Last edited: Sep 29, 2012
  16. Mage

    Mage Commodore Commodore

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    Halfway through now. I have to admit, I'm having some issues with picturing the Venetans.
    I'm not hooked yet like I was with PoN/RtD which I couldn't put down. But that's not to say I'm not liking it. I'm getting this feeling that Una's working towards something, something ugly. Something bad. Things are only going downhill. Very curious to see where it's going to end.

    Oh, and as for Ezri... still not liking the novelverse Ezri that much (give me Season 7 Ezri any day of the week), but she's not as annoying and selfrighteous as she was in previous novels. I'm holding of judgement untill the end of the novel, but I am hoping that Una will make Ezri likeable again for me.

    Small little tidbit... Bowers is usually written as quite a stick-up-his-ass. He seems different in this one, even telling Alden (someone he JUST met) to call him Sam. Ofcourse, it's been over a year and half (in universe) since we last met Sam, so he could have changed, but he seems a lot less standing on ceremony and the chain of command sofar.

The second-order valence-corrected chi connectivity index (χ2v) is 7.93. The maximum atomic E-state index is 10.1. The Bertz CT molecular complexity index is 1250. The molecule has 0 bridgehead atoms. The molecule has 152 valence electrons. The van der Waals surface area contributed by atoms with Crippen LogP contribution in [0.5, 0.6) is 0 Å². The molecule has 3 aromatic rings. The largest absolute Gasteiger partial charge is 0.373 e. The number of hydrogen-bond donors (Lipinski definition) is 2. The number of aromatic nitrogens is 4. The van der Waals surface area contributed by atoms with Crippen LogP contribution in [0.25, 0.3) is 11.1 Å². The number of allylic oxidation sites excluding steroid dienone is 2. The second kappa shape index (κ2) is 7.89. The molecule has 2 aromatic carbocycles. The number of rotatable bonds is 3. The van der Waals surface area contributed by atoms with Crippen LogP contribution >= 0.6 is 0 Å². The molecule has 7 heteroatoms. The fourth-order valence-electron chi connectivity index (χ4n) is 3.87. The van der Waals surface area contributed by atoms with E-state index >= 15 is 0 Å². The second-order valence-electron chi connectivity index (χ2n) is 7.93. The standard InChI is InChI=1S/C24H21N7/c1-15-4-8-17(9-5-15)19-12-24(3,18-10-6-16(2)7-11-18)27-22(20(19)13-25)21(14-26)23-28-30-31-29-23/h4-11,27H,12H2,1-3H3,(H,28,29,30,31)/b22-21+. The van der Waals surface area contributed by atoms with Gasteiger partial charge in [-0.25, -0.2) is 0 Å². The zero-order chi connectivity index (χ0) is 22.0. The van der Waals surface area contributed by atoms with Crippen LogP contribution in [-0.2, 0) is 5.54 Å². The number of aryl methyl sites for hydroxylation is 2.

17. Tirius

    Tirius Captain Captain

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    Just finished Brinkmanship an hour ago. It's been a while since I last read anything by Una McCormack, having skipped The Never-Ending Sacrifice, but ended up reading this one almost in one go. It was that good. I'm not going to cover everything but here's some random thoughts.

    SPOILERS START FROM HERE

    First, I want to applaud making Beverly Crusher the PoV character for the Federation side of the story. I feel that out of the original TNG characters remaining at the forefront in the novelverse, she's often the one with the fewest "screen time" (or page space, if you will). It made for a very refreshing perspective, that I found somewhat reminiscent of "Suspicions", an episode which I've always enjoyed (and which of course also had its theme of Doctor Diplomacy). These parts really felt very true to character to me, from the scenes where she befriends Ilka (great character btw!) to her obvious outrage at Akaar at the end. It also resonated quite well with my own feelings on how TrekLit has shifted to this darker universe of late, where Our Heroes spend much more time preventing war than they do exploring as they did before. Having both Crusher and Dax voice this same concern felt right to me, like the characters themselves have noticed and want to take action to change things. It makes the ending very bittersweet, as despite all the machinations - nobody wins.